"The Dead Sea Cipher" is somewhat more serious than the Peabody series or "Summer of the Dragon," but it still has plenty of humorous touches. When singer Dinah van der Lyn overhears an argument and murder in her Beirut hotel room she finds that her archeological tour through the Middle East is to be perpetually interrupted by a procession of spies and government officials. Two of these, Tony Cartwright and Geoffrey Smith, seem to crop up everywhere but the bathroom. She knows that at least one of them is a spy, but is never sure which.
Dinah becomes more and more frustrated as her tour of sites from Byblos to Jerusalem is perpetually disturbed by the appearance of one or the other of these gentleman. Both want her to reveal what she overheard, and neither believes that she knows nothing. Despite that fact that she has no understanding of Arabic. She manages to work out that Tony, Jeff, and a whole host of other agents are chasing after rumors of a new set of Dead Sea scrolls. Even that information is of little help to her in what becomes a comic peripatetic chase through archeological sites and ancient churches.
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21 of 22 people found the following review helpful By kstevens@vabch.com on March 24, 1998
Format: Mass Market Paperback
This is a great read, if you are looking for a romance/thriller book. I characterize it as light, because it does not bog you down with heavy espionage capers or explicit and frequent sex scenes.
The subject material for the book is interesting and well thought out. Ms. Peters touches on many different and, in some cases, volatile issues. The charm of her work is that she does not so much MAKE the reader think about the issues as much as she puts them out for the reader to explore, or not, as they choose. Issues such as: relationships between generations, traditional enemies, individuals from different walks of life, and religious dogma and tradition are all to be found in this novel. For the casual reader, the issues are can be overlooked or ignored, for the most part. The thinking reader will be intrigued and will continue to analyse the attitudes displayed in the novel.

As always, Ms. Peters writing ability is unquestioned. She has done her research regarding the Holy Land in the late 1960's, and brings the image vividly to mind for the reader. She manages to capture the humanity in her characters, which makes her work a joy to read, and the characters live.
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12 of 13 people found the following review helpful By I. Seyb on October 22, 2001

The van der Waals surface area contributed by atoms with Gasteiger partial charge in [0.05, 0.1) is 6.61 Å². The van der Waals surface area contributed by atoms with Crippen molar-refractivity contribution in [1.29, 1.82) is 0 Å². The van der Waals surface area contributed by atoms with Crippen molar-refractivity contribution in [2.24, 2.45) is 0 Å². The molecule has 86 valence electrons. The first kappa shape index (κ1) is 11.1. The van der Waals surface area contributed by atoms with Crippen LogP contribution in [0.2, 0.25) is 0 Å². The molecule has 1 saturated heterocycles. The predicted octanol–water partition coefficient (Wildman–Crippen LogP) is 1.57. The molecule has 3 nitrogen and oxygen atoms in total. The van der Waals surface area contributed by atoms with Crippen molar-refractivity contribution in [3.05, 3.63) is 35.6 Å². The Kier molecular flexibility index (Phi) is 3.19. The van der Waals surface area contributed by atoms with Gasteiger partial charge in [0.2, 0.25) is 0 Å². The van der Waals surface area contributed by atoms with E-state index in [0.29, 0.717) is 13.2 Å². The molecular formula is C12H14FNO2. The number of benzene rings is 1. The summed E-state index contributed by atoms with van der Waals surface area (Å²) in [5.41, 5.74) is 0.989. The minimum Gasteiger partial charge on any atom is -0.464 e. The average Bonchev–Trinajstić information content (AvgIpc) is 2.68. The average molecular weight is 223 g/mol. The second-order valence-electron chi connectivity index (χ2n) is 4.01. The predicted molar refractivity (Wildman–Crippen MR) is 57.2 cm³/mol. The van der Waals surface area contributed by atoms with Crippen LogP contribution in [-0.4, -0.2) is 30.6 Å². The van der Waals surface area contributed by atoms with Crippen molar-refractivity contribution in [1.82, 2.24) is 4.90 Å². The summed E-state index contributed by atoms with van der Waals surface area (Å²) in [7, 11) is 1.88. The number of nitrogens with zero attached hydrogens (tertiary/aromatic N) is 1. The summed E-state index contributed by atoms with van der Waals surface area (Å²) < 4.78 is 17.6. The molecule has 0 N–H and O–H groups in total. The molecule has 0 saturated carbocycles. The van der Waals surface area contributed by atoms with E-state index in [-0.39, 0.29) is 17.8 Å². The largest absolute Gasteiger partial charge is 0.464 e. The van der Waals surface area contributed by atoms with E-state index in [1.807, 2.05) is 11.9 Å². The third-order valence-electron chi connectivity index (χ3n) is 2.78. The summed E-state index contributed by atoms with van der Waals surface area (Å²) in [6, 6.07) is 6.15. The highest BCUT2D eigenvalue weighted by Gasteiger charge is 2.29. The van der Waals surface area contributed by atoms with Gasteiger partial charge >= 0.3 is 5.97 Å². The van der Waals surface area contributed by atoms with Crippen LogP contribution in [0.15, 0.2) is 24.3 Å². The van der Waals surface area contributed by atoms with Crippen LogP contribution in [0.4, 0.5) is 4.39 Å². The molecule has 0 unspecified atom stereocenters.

Format: Mass Market Paperback
Many E. Peters fans have found that her strongest works are the series books, especially Amelia and Vicky Bliss (though Jaqueline Kirby does have her admirers). The non-series aren't so good in general, partly because they're all earlier books, and partly because having to wrap characters up in one go seemed to encourage her to make them flatter.
If you're out of Amelias and want something new for a change, this is one of her better non-series books. Interesting (more than the Jackal's Head) and fun (more than 400 Rabbits).
Camelot Caper and Legend in Green Velvet are decent choices too.
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7 of 7 people found the following review helpful By "caemerson" on August 8, 2001
Format: Mass Market Paperback
Fans of Amelia Emerson should be warned: this is an entertaining, sometimes witty, and profoundly human story on a group of international visitors to Lebanon, Syria, and Israel in the late 60s by the future author of Amelia, but not yet the author of Amelia herself. In comparison with the Egyptological background of the Amelia series, Ms Peters research into Biblical Archaeology, even according to the standards of the late 60s, is disappointing. It is inconceivable that even a lay reader of 'Biblical Archaeological", as the heroine is supposed to be, would not recognize the ciphers at her first glance; it is impossible to swim through the Jordan river opposite of Jericho and get on's mouth full of water, as the hero is said to have done (did he crawl with his nose in the mud?). The plot and the characters are not without interest, but in order to keep up with Ms. Peters later production, the novel would need thorough rewriting.